Most Active Stories
- Post Ranking: Top 3 Most Challenging High Schools in Wisconsin
- Wisconsin Worst in Nation for Well-Being of Black Children
- Packers' Old Turf Helps Revitalize South Side Milwaukee Neighborhood
- Milwaukee Group: Public School Gyms in Worse Shape than Bradley Center
- New Ranking: Milwaukee Still Country's Most Segregated Metro Area
Fri August 23, 2013
Mining Opponent Uses JFK Speech to Tout Value of Bad River Watershed
No single group stands out more in opposition to the proposed iron mine in Northern Wisconsin, than the Bad River Band of Lake Superior Chippewa. Its chairman recently took his "stop the mine" message to Governor Walker's office - with a unique approach.
Mike Wiggins says he’s stopped counting the number of times he’s spoken out against the proposed mine in the Penokee Ridge, but smiles when remembering the gathering a couple weeks ago.
“I played this at a recent meeting with Governor Walker and his cabinet,” Wiggins says.
“Lake Superior, The Apostle Islands, the Bad River area are all unique they are worth improving for the benefit of sportsmen and tourists.”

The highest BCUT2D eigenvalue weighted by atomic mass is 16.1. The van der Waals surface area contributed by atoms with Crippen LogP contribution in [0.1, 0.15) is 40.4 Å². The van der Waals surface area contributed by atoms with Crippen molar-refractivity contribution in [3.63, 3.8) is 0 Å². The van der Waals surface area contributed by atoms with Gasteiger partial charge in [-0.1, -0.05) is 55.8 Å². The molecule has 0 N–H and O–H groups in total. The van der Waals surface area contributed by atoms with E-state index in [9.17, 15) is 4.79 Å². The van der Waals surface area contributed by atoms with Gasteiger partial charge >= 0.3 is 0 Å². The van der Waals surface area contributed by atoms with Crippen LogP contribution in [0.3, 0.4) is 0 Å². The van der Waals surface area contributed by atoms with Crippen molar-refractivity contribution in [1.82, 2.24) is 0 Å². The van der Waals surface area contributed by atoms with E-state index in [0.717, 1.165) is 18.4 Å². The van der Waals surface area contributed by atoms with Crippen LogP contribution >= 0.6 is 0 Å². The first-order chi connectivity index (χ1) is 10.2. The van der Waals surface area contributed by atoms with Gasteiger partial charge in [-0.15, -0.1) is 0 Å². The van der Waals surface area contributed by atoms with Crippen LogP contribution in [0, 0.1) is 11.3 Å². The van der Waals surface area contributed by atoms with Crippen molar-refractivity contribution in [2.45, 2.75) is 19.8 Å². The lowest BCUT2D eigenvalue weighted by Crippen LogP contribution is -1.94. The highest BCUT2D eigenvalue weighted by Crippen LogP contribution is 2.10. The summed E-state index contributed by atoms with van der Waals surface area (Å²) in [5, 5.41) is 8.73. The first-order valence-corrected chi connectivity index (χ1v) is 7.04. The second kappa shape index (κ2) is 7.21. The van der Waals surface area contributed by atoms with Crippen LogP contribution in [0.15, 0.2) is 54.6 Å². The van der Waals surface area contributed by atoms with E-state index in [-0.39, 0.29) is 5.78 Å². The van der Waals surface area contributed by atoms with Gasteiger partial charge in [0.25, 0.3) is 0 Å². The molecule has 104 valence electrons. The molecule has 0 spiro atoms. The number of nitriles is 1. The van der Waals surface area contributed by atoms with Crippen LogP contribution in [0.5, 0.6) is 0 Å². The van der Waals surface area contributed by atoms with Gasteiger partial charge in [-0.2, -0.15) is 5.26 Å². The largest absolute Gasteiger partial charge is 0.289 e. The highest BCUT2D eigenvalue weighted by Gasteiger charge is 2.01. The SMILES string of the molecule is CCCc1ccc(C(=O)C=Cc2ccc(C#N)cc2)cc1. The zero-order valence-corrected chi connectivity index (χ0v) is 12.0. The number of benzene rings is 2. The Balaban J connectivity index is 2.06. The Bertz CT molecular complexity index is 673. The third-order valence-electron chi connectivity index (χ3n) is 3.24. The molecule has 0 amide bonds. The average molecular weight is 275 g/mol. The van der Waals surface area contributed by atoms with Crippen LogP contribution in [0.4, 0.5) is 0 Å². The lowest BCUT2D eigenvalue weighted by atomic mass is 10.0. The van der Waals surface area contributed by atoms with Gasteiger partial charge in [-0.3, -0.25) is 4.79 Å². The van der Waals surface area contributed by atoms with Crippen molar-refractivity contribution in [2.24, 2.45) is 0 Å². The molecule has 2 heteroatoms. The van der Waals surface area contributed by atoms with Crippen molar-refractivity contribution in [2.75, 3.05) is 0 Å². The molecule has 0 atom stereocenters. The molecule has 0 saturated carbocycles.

That’s President John F. Kennedy delivering a speech on September 24, 1963 at the Ashland airport. He had just inspected the nearby Apostle Islands.
“In an area of congestion and pollution, man-made noise and dirt, Lake Superior has a beauty that millions can enjoy. The vast marshes of the Bad River are a rich resource, providing a home for a tremendous number and varied number of wild animals. In fact, the entire northern Great Lakes area with its vast inland sea, its 27,000 lakes and thousands of streams is a central and significant part of the freshwater assets of this country and we must act to preserve these assets.”
Mike Wiggins says, when the recording ended, the people gathered in Governor Walker’s meeting room fell silent and then burst into applause.
“ And then I talked about how there’s unbelievable opportunity here and I humbly suggested to the Governor that it’s an opportunity to be an example for the rest of the state and really for the nation.,” Wiggins says.
Wiggins says he’s convinced the water-rich region could generate jobs, if the state focused on tourism and water research technology.
“If we had the right people analyzing what the possibilities are, I think we’d see some really interesting things to invest in,” Wiggins says.
Wiggins says he has not yet heard back from the governor.
As for the Apostle Islands, seven years after President Kennedy visited, the federal government declared the string of islands anchored in Lake Superior, a national park.
Scientists there are keeping an eye on how Wisconsin’ mining decisions could affect it.